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Music instruments made of rare materials

Do you have Ivory or Brazilian Rosewood, Abalone or other materials built into your instrument? Are you travelling abroad?

Members travelling overseas are advised to read the Government's most up to date online guidance on moving instruments which may need a CITES permit.

There are certain precautions you should take to protect your instrument, especially if travelling to the USA.

The Convention on International Trade in Endangered Species (CITES) has for some time now been concerned with the illegal trade of endangered flora and fauna such as Brazilian Rosewood, African Ivory, Mother of Pearl and Abalone to name but a few. These species have for many years been used in instrument manufacture.

The US Fish and Wildlife Service (USFWS) have introduced regulations that allow for instruments with certain endangered species to be seized by authorities when musicians have been entering or leaving the country when working.

This has raised  concerns for the American Federation of Musicians (AFM) and the American League of Orchestras who have been lobbying hard for an exemption for musicians.

Thanks to their efforts, the USFWS issued an amended order making it possible to travel with instruments made, sold or transferred before February 2014.

The key thing here is that while this exemption now exists you still need to be able to prove purchase, transfer details of the instrument and have supporting documentation.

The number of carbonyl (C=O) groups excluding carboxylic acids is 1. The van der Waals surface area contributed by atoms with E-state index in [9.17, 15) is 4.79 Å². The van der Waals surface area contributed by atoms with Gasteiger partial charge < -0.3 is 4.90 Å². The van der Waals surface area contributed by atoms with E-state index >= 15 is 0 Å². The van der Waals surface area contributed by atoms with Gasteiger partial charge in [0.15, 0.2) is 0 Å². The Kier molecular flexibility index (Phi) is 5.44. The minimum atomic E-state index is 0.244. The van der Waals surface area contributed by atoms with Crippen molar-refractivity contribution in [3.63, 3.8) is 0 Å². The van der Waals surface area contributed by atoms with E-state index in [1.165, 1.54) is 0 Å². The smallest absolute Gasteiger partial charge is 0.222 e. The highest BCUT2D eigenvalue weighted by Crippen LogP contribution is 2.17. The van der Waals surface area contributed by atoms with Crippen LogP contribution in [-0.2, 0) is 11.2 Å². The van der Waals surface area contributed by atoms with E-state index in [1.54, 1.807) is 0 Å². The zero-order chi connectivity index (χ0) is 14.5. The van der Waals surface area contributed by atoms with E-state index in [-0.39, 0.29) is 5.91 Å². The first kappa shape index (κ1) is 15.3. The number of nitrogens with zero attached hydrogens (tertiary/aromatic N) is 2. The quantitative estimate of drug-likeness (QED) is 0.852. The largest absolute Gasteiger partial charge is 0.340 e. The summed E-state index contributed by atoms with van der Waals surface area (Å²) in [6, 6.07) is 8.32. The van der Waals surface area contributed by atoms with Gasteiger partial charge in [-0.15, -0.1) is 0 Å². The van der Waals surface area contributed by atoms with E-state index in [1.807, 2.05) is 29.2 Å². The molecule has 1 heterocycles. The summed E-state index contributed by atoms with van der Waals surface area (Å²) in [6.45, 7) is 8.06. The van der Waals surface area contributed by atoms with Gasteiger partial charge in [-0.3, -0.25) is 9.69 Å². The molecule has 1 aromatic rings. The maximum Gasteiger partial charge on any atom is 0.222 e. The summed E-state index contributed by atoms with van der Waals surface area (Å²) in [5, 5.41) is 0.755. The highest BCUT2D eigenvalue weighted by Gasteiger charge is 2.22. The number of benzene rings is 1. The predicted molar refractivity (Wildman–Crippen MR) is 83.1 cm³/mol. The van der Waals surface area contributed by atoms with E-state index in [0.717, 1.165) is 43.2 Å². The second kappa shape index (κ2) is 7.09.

CITES has recommended the use of a ‘Musical Instrument Certificate’ which, will identify when the instrument was bought, and should include accompanying purchase/transfer documentation and identifying photos of the instrument.

We would advise that if you have any concerns, you contact the UK issuing authority APHA directly, using their office access details for CITES enquiries. They are best placed to answer any questions you may have.

The Union is working with other international musicians unions and employers on your behalf to try to make this process easier and more transparent for musicians.

Together with FIM and Performing Arts Employers’ Associations League Europe (Pearle) we’ve produced a guide on applying for CITES certifications, and complying with the applicable rules. This advice is suitable for music ensembles, groups and orchestras, as well as for individual musicians.

Anyone can read and download ‘Crossing Borders: A Guide for Musicians and Ensembles Travelling with Musical Instruments Containing Protected Species’ for free.

If you have any concerns, please email dave.webster@theMU.org or kelly.wood@theMU.org.

Related downloads

CITES (Update August 2017) (PDF 17.3 bytes file opens in new window)

Crossing Borders Guide 2020 (PDF 1.93 MB file opens in new window)